User currently offlineJETPILOT From United States of America, joined May 1999, 3130 posts, RR: 29
Reply 4, posted (12 years 4 months 1 week 4 days ago) and read 2975 times:

The only thing that I could think of is that the gear doors may contact the ground on the 727 as the plane is filled?

But then again I don't think passengers are allowed on board during overwing fueling ops. So the plane wouldn't be that heavy....

Just letting you in on my thought process....

JET


User currently offlineL-188 From United States of America, joined Jul 1999, 29795 posts, RR: 58
Reply 5, posted (12 years 4 months 1 week 3 days 23 hours ago) and read 2961 times:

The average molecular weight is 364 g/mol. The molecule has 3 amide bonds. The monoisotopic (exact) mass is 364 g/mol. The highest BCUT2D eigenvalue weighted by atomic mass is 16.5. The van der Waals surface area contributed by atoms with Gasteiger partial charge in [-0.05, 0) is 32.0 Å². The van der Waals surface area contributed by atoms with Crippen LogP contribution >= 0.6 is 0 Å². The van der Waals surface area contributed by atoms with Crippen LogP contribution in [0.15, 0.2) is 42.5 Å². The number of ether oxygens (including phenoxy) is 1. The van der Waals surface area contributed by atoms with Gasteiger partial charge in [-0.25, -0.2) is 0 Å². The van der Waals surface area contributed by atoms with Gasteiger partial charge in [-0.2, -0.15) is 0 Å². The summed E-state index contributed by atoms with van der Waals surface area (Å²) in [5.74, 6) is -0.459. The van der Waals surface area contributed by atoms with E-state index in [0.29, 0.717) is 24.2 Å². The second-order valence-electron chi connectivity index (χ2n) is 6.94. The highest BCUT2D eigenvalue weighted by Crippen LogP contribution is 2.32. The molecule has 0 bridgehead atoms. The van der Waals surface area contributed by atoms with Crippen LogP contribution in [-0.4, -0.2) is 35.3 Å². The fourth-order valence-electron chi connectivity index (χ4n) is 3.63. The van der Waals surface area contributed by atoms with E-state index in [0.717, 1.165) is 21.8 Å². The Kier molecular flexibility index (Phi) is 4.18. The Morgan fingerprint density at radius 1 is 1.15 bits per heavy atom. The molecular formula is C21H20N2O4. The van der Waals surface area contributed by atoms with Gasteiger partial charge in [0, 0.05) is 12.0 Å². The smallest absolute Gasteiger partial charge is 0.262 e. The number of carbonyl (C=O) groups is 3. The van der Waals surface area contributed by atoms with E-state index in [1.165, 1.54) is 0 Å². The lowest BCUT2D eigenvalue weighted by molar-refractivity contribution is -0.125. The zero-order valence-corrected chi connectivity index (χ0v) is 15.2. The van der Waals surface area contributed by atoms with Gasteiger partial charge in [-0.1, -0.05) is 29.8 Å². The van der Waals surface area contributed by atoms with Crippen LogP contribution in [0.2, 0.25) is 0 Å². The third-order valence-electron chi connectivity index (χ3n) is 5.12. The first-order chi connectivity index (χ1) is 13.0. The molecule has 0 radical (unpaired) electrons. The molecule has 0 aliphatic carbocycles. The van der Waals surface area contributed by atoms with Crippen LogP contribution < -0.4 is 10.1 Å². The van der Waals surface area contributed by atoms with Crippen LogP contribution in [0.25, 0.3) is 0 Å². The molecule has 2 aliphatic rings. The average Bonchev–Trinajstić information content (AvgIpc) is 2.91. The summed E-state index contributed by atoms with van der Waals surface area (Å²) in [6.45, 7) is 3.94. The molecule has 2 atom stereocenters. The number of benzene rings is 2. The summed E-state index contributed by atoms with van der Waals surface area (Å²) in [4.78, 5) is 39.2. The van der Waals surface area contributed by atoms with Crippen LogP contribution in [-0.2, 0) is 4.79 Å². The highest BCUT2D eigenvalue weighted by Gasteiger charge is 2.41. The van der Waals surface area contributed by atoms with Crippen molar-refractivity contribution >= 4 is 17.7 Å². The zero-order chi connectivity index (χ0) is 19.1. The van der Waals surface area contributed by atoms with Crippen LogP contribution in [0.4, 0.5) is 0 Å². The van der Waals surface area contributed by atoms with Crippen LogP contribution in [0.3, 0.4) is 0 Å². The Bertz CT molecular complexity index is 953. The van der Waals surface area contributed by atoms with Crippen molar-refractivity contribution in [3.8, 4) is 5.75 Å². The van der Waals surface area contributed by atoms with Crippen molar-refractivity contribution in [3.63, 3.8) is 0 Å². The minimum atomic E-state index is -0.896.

NO pax is just a military requirement. Fueled plenty of A/C with pax on board....

I haven't a clue what it refers too. Never had to overwing a 737 or 727.



OBAMA-WORST PRESIDENT EVER....Even SKOORB would be better.
User currently offlineCdfmxtech From United States of America, joined Jul 2000, 1341 posts, RR: 27
Reply 6, posted (12 years 4 months 1 week 2 days 11 hours ago) and read 2927 times:

What's up bro. In ther last week, you've found a B737 that transfers fuel without the defuel valve open and a B737 with Main Gear Doors.

What airlines are you fueling...lol


User currently offlineMikeclod From United States of America, joined Dec 2001, 272 posts, RR: 0
Reply 7, posted (12 years 4 months 1 week 2 days 1 hour ago) and read 2889 times:

The transfer one was on a United, and this one was in a Delta Fueling manual. One of those weeks!
Mikeclod


User currently offlineHAWK21M From India, joined Jan 2001, 31679 posts, RR: 56
Reply 8, posted (12 years 4 months 1 week 1 day 5 hours ago) and read 2871 times: